And the Solution to fix the procurement is theoretical not so difficult, but it need a completely change of the thinking of the entire political class and also of the military decision-makers and this will never happen. But her the simple Solution the DOD should simply only to buy tested designs and not always to start new weapons programs what do not more them to reinvent already existing and sometimes better weapons.

For example why the US Army need a new developed GCV how will be not better them the already existing CV90 Vehicle family how cost also just a quarter of the GCV and is also immediately available. Or another example why the USN doesn’t replace is unarmed and useless LCS with a real Warship like the Absalom Class or with an armed Version of the national security cutter both cost fewer them the LCS and both are useful.

The latest Su-35 is no match for the F-15 on a bad day, not to mention a good with AWAC support, etc. The T-50 is a glorified Su-35 with slightly stealthier outline and the J-20 is a friggin bomber.

This is how you justify two programs (F-22, F-35) who’s combined existence will total over $500,000,000,000 dollars!?

And people have the audacity to say that there is no military-industrial complex. The U.S. spends nearly 9 times (!) more than the military budgets of Russia and China COMBINED, and somehow we still feel threatened by paper tigers? Hell, we spend several times more than the rest of the world COMBINED, it’s pathetic.

And for all the sick people hoping for a war with China, leave it in your video games. The U.S. has never attacked another nuclear armed country.

The latest Su-35BM is no match for the F-15? Say’s who? With the exception of a better AESA radar on upgraded F-15Cs and F-15Es, where does it have a significant edge? The T-50 is indeed what you said but that stealthier outline gives it an edge over the F-15 which has nothing in the way of stealth.

$500 billion dollars? Look how much we’ve spent on other crap in the past 8 or so years! Dismissing the Chinese isn’t going to change the fact that they’ve been increasing defense spending year after year, they’ve just launched their first carrier, and they’re are increasing bold in the Pacific region. Plus they and the Russians just love to sell their gear to anybody with a check.

Most of our inventory was designed in the ‘70s or ‘80s. It is time to start introducing some new equipment.

We need what the F-22 and F-35 promise. We just need to ensure these programs are managed correctly and up to now they haven’t been.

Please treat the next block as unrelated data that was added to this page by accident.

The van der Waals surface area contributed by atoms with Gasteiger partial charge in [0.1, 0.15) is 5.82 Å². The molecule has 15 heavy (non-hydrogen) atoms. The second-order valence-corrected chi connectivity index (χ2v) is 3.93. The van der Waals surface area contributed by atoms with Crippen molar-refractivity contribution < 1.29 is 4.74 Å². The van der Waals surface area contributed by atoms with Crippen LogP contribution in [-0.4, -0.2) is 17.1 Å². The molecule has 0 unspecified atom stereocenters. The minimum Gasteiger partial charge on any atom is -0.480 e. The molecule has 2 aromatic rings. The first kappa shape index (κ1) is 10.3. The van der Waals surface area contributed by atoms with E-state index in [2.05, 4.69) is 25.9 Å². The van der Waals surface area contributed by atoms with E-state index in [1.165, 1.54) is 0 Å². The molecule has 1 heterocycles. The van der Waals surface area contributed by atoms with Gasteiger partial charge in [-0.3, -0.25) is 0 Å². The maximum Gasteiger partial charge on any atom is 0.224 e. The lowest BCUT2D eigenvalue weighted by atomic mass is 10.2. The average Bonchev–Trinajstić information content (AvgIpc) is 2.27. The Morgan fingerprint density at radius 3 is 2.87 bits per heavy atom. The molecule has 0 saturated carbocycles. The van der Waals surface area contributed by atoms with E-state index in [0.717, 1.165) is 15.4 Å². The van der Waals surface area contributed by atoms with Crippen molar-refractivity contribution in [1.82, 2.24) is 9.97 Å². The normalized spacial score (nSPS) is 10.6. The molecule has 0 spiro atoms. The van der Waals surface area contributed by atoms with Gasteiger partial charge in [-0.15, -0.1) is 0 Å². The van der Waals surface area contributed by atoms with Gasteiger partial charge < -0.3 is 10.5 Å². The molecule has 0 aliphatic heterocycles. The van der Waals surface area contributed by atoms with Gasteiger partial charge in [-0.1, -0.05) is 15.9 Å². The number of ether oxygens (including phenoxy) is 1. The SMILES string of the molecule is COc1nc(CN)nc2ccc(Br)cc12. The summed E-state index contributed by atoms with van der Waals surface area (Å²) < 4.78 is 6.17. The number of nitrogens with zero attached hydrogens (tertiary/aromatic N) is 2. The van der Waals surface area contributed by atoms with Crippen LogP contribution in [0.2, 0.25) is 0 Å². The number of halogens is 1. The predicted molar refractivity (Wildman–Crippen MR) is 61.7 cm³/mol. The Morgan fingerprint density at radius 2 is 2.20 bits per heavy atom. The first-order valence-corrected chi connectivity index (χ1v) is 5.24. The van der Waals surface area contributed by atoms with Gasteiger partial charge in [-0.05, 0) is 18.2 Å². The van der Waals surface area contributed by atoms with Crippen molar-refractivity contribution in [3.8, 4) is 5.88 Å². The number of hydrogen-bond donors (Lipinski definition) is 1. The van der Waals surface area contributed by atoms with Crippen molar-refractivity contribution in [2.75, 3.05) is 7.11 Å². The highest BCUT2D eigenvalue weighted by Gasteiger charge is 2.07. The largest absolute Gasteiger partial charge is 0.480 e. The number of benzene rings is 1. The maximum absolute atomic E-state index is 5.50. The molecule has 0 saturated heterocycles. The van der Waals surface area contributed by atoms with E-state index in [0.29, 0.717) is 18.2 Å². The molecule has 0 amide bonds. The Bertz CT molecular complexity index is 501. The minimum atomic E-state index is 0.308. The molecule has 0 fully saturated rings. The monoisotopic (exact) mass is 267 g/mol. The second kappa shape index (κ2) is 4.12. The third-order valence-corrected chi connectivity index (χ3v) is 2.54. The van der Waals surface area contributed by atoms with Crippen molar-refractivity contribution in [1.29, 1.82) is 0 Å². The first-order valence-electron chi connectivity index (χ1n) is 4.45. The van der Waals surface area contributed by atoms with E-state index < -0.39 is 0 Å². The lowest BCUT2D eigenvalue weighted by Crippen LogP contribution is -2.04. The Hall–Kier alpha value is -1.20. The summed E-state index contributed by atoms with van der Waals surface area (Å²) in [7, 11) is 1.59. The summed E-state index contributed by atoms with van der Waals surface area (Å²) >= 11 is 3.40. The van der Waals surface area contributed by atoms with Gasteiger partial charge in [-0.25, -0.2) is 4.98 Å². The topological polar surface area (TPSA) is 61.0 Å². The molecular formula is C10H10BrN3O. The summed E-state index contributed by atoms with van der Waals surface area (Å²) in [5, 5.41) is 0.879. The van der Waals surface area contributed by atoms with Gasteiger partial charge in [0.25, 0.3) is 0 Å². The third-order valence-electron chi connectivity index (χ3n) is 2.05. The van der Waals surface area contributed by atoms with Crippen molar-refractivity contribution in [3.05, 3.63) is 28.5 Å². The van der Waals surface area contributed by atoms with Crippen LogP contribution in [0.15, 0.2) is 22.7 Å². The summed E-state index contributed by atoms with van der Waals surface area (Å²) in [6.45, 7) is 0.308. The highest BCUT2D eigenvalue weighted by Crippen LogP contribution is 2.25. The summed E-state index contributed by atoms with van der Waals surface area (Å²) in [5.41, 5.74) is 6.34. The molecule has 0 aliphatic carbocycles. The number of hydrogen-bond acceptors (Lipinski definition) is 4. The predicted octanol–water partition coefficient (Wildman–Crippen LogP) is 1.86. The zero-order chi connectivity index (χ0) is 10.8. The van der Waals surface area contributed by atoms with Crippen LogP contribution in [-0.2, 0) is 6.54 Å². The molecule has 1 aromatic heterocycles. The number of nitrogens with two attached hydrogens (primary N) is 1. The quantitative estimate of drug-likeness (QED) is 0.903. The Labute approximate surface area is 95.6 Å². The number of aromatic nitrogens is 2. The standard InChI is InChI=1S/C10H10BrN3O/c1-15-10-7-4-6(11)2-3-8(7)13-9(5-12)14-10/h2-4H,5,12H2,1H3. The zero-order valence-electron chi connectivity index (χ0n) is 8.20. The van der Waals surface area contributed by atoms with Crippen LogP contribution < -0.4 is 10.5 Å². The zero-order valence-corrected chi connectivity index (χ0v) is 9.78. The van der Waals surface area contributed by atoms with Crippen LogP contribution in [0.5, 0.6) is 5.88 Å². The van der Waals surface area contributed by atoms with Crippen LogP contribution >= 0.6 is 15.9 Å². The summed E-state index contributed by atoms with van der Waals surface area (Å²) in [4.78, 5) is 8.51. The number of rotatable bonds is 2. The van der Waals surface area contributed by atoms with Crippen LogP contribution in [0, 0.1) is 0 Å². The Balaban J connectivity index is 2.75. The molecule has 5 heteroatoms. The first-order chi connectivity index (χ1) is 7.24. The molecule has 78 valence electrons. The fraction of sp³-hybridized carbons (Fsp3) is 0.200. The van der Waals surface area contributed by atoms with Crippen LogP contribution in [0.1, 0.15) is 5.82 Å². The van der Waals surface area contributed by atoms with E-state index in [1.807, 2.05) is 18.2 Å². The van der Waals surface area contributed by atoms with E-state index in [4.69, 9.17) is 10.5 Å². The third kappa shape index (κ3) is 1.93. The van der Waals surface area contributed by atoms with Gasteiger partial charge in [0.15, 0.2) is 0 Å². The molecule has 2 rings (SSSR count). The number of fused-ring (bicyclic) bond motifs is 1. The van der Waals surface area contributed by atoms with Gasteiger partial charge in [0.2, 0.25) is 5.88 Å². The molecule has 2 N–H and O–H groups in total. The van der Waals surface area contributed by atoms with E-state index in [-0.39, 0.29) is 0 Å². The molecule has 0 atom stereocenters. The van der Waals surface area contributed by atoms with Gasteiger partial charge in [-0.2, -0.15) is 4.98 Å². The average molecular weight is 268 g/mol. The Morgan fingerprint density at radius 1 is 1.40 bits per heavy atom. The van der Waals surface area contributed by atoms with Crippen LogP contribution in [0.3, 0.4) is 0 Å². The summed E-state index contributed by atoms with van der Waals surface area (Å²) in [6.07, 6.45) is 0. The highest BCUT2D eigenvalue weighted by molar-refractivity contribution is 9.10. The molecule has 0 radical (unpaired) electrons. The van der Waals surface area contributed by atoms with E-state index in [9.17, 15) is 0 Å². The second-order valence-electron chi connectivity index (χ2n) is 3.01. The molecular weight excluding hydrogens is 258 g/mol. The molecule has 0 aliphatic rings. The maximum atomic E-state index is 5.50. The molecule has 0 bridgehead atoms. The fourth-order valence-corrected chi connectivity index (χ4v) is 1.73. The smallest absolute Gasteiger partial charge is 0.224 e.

I would ask that you read through the Senator’s official comments with respect to the F-22, and make careful note of the SOURCE for his arguements. They did not come from his staffers or handlers.

He certainly believed what he was saying, but he was NOT the original source.

I agree with McCain, but he should have voiced his concern decades ago about the F22 and he should have been more vocal about the F35 and LCS earlier than now. However, we do have some serious flaws in our acquisition system today from both the Military and Industrial Complex side.…..its called lack of experience/know-how. Im sorry, but I’m around enough people from both sides who lack the expertise to run programs, lead engineering organizations, budget, challenge others and willing to take risks without reprisals. Additionally, our Political leaders to include Mr McCain have also not done enough to keep all of these programs affordable or on track. Lets call a time out and re-look at everything and call on those “EXPERTS” who had sucessful development, procurement and operational programs.

Woulda, shoulda, coulda… we all end up experiencing 20/20 hindsight from time to time. ..

But. . let me add just a couple of points to your line of thought. What can congressmen actually DO to keep military procurement programs affordable or on track. THEY CAN CUT THE FUNDING, or threaten to do so. But to do so, they depend on the information provided them by the folks hired to execute the programs, or the folks hired to watch those executing the programs, or those hired to watch the watchers.… . Put another layer of “oversight” and you just add more time and money to a procurement process that is already non-responsive and too expensive. Danged if you do, danged if you dont!

And… where exactly are those “EXPERTS” you mention and would anyone actually listen to what they say? If you need an answer to the second part of this one, look at the lessons that COULD have been learned from the old Lockheed Skunkworks, that were conveniently ignored for the sake of the “system” and the “process”!